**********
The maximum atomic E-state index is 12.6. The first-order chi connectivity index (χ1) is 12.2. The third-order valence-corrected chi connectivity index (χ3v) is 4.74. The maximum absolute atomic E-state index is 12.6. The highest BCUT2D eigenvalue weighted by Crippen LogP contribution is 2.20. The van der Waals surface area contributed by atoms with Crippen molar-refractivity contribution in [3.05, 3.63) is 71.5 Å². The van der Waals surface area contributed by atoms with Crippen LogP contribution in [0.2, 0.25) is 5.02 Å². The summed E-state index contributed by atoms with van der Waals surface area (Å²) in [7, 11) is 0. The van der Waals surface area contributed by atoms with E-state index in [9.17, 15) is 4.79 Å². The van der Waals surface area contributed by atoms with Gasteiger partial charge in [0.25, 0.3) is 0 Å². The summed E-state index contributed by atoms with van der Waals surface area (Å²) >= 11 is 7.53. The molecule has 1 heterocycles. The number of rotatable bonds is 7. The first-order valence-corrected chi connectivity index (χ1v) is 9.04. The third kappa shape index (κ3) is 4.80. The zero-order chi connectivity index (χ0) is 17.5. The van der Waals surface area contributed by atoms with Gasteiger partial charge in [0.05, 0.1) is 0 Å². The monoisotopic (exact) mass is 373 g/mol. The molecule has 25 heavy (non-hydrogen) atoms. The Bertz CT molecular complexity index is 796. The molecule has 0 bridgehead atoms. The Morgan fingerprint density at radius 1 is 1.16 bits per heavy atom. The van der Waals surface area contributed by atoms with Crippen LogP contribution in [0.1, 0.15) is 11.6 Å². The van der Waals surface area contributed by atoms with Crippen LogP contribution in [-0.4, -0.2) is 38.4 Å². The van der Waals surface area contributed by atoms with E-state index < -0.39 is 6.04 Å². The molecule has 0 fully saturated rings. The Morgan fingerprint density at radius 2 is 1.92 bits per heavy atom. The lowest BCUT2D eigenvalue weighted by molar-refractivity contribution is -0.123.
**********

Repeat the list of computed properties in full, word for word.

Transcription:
The maximum atomic E-state index is 12.6. The first-order chi connectivity index (χ1) is 12.2. The third-order valence-corrected chi connectivity index (χ3v) is 4.74. The maximum absolute atomic E-state index is 12.6. The highest BCUT2D eigenvalue weighted by Crippen LogP contribution is 2.20. The van der Waals surface area contributed by atoms with Crippen molar-refractivity contribution in [3.05, 3.63) is 71.5 Å². The van der Waals surface area contributed by atoms with Crippen LogP contribution in [0.2, 0.25) is 5.02 Å². The summed E-state index contributed by atoms with van der Waals surface area (Å²) in [7, 11) is 0. The van der Waals surface area contributed by atoms with E-state index in [9.17, 15) is 4.79 Å². The van der Waals surface area contributed by atoms with Gasteiger partial charge in [0.25, 0.3) is 0 Å². The summed E-state index contributed by atoms with van der Waals surface area (Å²) >= 11 is 7.53. The molecule has 1 heterocycles. The number of rotatable bonds is 7. The first-order valence-corrected chi connectivity index (χ1v) is 9.04. The third kappa shape index (κ3) is 4.80. The zero-order chi connectivity index (χ0) is 17.5. The van der Waals surface area contributed by atoms with Gasteiger partial charge in [0.05, 0.1) is 0 Å². The monoisotopic (exact) mass is 373 g/mol. The molecule has 25 heavy (non-hydrogen) atoms. The Bertz CT molecular complexity index is 796. The molecule has 0 bridgehead atoms. The Morgan fingerprint density at radius 1 is 1.16 bits per heavy atom. The van der Waals surface area contributed by atoms with Crippen LogP contribution in [0.1, 0.15) is 11.6 Å². The van der Waals surface area contributed by atoms with Crippen LogP contribution in [-0.4, -0.2) is 38.4 Å². The van der Waals surface area contributed by atoms with E-state index < -0.39 is 6.04 Å². The molecule has 0 fully saturated rings. The Morgan fingerprint density at radius 2 is 1.92 bits per heavy atom. The lowest BCUT2D eigenvalue weighted by molar-refractivity contribution is -0.123.